From the Advisory Body Evaluation
"Records exist of enslaved Africans being sent by planters to contribute to the construction and operation of the naval facility, as well as of their main occupations at the Dockyard, which also included serving as soldiers in the Army, in the specially- created West India Regiments."One element to justify OUV
- the construction of many facilities and the repair works at the dockyards were carried out by enslaved Africans, who were also employed as sailors and for other tasks on ships
"Finally, the contribution in labour and skills of enslaved African workers has proved to be substantial in the construction and operation of the Dockyard. The British Empire and other European powers were heavily dependent upon enslaved labour in their colonies; however, the Antiguan Naval Dockyard and its archaeological remains witness the relaxation of segregation rules in this compound, which were strictly applied elsewhere (e.g. burial sites were mixed and the same goes for hospitals)."
ICOMOS suggests Criteria (ii)
Solivagant: Have just noticed a bit of "rewriting" of history in this year's inscribed list!!!
"Although not originally proposed by the State Party, ICOMOS found that the property had the potential to also meet criterion (ii), on the grounds of the information provided in the nomination dossier but not explicitly incorporated into the justification for the criterion."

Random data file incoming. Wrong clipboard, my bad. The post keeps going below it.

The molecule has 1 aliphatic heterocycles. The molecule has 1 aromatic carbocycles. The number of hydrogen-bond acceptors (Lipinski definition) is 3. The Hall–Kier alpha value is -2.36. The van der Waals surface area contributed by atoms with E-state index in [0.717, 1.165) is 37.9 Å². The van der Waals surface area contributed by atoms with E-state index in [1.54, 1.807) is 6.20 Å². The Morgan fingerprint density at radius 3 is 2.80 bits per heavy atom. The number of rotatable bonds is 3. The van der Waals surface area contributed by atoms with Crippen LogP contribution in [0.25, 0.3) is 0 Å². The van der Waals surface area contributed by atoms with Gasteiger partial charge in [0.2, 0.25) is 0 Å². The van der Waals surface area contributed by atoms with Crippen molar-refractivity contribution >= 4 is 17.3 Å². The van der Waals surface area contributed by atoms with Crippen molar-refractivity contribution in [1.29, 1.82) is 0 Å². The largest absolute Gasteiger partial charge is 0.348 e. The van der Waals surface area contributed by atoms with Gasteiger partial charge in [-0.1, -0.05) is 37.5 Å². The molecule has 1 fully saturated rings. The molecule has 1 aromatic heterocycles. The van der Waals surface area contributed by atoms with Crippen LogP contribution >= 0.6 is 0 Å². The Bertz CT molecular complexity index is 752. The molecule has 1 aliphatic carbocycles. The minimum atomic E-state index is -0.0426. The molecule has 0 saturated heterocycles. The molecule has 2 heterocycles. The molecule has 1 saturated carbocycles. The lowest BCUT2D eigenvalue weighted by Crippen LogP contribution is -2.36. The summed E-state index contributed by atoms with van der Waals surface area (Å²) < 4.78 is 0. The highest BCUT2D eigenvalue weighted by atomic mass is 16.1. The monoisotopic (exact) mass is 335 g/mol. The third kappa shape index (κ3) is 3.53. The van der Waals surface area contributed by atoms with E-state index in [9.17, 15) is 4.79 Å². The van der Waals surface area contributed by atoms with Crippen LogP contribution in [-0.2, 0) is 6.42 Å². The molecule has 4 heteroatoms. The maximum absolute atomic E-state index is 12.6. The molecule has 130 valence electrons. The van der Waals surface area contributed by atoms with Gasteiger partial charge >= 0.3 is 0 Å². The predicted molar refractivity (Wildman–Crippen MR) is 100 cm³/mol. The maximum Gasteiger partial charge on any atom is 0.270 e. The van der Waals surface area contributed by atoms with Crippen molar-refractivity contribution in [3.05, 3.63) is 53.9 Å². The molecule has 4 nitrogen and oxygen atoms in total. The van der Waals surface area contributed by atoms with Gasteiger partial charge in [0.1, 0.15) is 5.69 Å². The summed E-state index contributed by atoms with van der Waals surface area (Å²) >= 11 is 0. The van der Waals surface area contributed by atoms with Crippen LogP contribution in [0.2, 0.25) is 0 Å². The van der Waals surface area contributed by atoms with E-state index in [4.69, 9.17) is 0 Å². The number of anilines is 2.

In ICOMOS's interim report dated 15 December 2015, following dialogue with the State Party's delegation, it was requested to provide a justification also for criterion (ii).
Criterion (ii): exhibit an important interchange of human values, over a span of time or within a cultural area of the world, on developments in architecture or technology, monumental arts, town-planning or landscape design;
In the additional information provided by the State Party on 20 February 2016, the State Party holds that the enslaved Africans serving the British navy and army built and worked in the Dockyard facilities in Antigua and in other colonies in several capacities and were crucial for the development of the British Empire's economy, trade and industrialisation. The buildings, facilities and archaeological remains at English Harbour bear witness to their efforts and continue to inspire their descendants.ICOMOS Conclusions
"This Arsenal gave the British navy a strategic advantage in maintaining control over the Caribbean and the lucrative sugar cane production. Enslaved African workers were crucial in the construction and operation of this Arsenal, as in many others, and thereby contributed to the building of colonial fortunes."